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MOSLER'S LAW: There is no financial crisis so deep that a sufficiently large tax cut or spending increase cannot deal with it.

Valance chart

Posted by WARREN MOSLER on June 29th, 2009


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Gasoline demand sort of flat year over year.

And GDP growth still negative, though less so now.

Doesn’t look like there was an serious ‘demand destruction?’


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11 Responses to “Valance chart”

  1. Mike S Says:

    No demand destruction at all. Just a normal pull back associated with reduced economic activity.

    We are going to hit $200 a barrel when this recession/depression ends.

    Reply

  2. Mike S Says:

    I should have put an “Unexpected” or “Surprising” in there somewhere. I thought there would have been some demand destruction, but there has been very little apparent from the numbers.

    Reply

  3. Subir Grewal Says:

    This is a bankers depression. The fundamentals in the essentials remain unimpaired. Only forced liquidation and margin calls can bring down commodities prices.

    Another theory to consider, however, is stockpiling and supertankers sitting off the coast. How much does that contribute to this demand?

    Reply

    Mike S Reply:

    We are going to have nearly 10% unemployment and 20% underemployment. This is not a bankers depression at all. I am unemployed. I consider myself to be a valuable employee who does lots of actual work. There are thousands of people out there who have been out of work for many, many months and are not getting interviews. Many people I know have been called into the office and told they are getting a 20% pay cut.

    The fundamentals for oil are pretty strong on the demand side, considering we are in an economic contraction. I do not fully agree with Warren in that I think we are facing peak oil and that the Saudi’s will not be able to fully supply the world once growth resumes.

    Reply

  4. Warren Mosler Says:

    probably not much as daily consumption is 85 million barrels and the amount in such storage is probably only a few days of world supply.

    Reply

  5. car Czar Says:

    I think we should nationalize Mosler Automotive. The MT900 is such a lightweight car that gets such good gas mileage, every american citizen should drive one. This will help with our fuel demand. Building all these mt900 to give to all 200 million driving americans will also help employ a lot of laid off autoworkers. Then we can reduce the national speed limit to 30mph! Warren do you support my plan?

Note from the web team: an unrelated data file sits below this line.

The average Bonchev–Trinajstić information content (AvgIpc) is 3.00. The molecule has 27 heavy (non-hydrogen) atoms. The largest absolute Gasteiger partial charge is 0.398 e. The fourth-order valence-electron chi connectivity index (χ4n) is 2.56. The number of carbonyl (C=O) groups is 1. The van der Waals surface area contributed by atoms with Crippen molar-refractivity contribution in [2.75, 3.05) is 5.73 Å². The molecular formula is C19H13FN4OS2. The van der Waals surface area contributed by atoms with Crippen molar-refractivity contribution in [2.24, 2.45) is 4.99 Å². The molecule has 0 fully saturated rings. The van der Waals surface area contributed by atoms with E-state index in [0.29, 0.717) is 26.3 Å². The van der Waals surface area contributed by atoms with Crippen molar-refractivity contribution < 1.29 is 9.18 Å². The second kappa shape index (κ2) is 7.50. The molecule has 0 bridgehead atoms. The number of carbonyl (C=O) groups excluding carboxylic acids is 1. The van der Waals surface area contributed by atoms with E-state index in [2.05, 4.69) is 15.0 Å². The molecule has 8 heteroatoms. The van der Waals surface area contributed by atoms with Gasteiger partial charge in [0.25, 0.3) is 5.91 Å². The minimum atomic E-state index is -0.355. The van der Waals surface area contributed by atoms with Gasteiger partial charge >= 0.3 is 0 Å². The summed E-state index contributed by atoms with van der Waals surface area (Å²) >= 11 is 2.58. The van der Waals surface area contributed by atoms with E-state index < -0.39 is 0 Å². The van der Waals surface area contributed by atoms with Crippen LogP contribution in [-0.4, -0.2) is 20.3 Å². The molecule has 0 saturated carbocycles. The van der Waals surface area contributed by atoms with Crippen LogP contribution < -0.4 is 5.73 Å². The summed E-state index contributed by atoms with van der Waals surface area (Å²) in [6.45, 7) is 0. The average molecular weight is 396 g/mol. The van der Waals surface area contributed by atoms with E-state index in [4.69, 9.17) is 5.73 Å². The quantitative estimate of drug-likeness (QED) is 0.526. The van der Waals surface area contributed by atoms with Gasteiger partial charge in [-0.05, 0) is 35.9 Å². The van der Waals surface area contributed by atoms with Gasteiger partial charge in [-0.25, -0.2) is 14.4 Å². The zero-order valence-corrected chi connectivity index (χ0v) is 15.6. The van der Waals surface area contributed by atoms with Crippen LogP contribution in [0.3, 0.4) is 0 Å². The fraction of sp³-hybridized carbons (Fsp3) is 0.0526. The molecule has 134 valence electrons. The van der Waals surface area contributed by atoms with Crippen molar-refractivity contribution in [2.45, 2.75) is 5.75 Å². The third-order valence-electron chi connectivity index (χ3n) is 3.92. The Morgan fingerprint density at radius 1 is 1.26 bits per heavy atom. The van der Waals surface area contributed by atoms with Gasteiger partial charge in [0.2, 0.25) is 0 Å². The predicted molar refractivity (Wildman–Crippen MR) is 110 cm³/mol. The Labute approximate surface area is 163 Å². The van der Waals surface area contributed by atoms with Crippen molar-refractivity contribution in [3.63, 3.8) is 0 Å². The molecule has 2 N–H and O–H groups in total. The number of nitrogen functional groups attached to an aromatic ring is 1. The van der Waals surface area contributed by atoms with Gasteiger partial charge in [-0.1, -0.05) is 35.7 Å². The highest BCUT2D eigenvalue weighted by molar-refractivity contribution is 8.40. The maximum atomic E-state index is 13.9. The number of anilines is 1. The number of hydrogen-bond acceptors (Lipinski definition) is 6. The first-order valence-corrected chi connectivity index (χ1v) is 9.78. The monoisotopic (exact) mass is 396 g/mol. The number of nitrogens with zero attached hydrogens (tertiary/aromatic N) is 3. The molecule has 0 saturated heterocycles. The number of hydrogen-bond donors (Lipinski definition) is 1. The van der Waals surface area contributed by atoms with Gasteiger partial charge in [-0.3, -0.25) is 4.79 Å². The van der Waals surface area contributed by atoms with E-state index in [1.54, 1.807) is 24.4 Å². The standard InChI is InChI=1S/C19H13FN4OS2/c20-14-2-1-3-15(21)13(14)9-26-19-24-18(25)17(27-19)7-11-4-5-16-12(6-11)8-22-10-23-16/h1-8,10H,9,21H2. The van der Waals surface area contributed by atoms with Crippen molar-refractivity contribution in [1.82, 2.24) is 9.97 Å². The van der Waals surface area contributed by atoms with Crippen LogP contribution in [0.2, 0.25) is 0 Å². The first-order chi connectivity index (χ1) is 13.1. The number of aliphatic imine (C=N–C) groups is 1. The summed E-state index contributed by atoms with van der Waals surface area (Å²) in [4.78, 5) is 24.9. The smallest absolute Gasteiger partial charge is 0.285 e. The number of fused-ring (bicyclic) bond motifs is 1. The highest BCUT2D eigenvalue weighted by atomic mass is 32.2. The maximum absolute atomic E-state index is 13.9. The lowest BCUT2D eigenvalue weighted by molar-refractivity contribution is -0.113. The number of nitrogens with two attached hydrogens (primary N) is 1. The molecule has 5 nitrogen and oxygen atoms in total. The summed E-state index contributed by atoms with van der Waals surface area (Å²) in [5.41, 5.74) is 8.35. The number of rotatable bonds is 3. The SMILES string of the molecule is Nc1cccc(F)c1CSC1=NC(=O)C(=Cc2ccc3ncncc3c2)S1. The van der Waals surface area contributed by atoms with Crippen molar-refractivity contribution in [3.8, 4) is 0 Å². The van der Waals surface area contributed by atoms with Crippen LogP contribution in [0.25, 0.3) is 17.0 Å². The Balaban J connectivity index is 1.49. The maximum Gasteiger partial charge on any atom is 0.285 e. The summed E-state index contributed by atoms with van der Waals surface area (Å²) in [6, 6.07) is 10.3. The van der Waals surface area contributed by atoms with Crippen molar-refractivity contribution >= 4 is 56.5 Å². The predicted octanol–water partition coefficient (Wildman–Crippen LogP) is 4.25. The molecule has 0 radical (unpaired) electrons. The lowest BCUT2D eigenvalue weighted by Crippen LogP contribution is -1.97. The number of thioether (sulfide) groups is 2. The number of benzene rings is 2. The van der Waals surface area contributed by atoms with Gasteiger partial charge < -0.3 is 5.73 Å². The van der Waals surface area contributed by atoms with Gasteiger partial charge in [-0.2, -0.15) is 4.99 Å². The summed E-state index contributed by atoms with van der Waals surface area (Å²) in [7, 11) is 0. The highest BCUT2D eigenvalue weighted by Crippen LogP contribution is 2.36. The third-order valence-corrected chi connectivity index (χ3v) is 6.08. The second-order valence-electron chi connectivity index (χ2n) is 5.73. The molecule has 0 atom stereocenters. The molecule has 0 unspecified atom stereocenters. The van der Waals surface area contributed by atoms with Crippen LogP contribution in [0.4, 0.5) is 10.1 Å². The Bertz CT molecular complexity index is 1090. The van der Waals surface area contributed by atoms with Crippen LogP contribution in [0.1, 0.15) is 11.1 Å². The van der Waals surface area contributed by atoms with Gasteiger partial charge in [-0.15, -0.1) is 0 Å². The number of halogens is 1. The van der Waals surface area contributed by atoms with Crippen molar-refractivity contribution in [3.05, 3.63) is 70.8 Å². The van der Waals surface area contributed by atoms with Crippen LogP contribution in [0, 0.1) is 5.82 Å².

Reply

  6. Warren Mosler Says:

    yes!

    Reply

  7. Jim Baird Says:

    I think your plan would be declared unconstitutional, since driving an MT900 at 30mph would constitute “cruel and unusual punishment”…

    Reply

  8. car Czar Says:

    Jim, it’s all relative, if you make it smaller than a mazda miata, 30MPH will seem very fast and nimble. We need an Mt900 Mini!

    Reply

  9. Dave Begoka Says:

    I need real low gears in mine so i can still hold it on the revlimiter at 30

    Reply

  10. Matt Franko Says:

    For all,
    Related to crude import levels and price:
    I’ve linked to recent crude import levels here:
    http://tonto.eia.doe.gov/dnav/pet/hist/wceimus2w.htm
    If you look at the last couple of months, I’d estimate that we’re importing about 9M bbls per day avg. (Confess I didnt do the exact math)
    Then the net import effect of the $30 ($40 – $70) per bbl run-up we’ve had over the same time period: 9M bbls per day x 30days X $30/bbl = about $8.1B per month or $96B per year annual rate.
    So thru some channel, I guess this is crude’s recent contribution to the US account deficit.
    This increase, on margin, is enough to service about $1T of external USD denominated debt for a year @ 9.6% or so +/-; in this regard it is probably important to external USD lenders for crude to hold these levels.

    Resp,

    Reply

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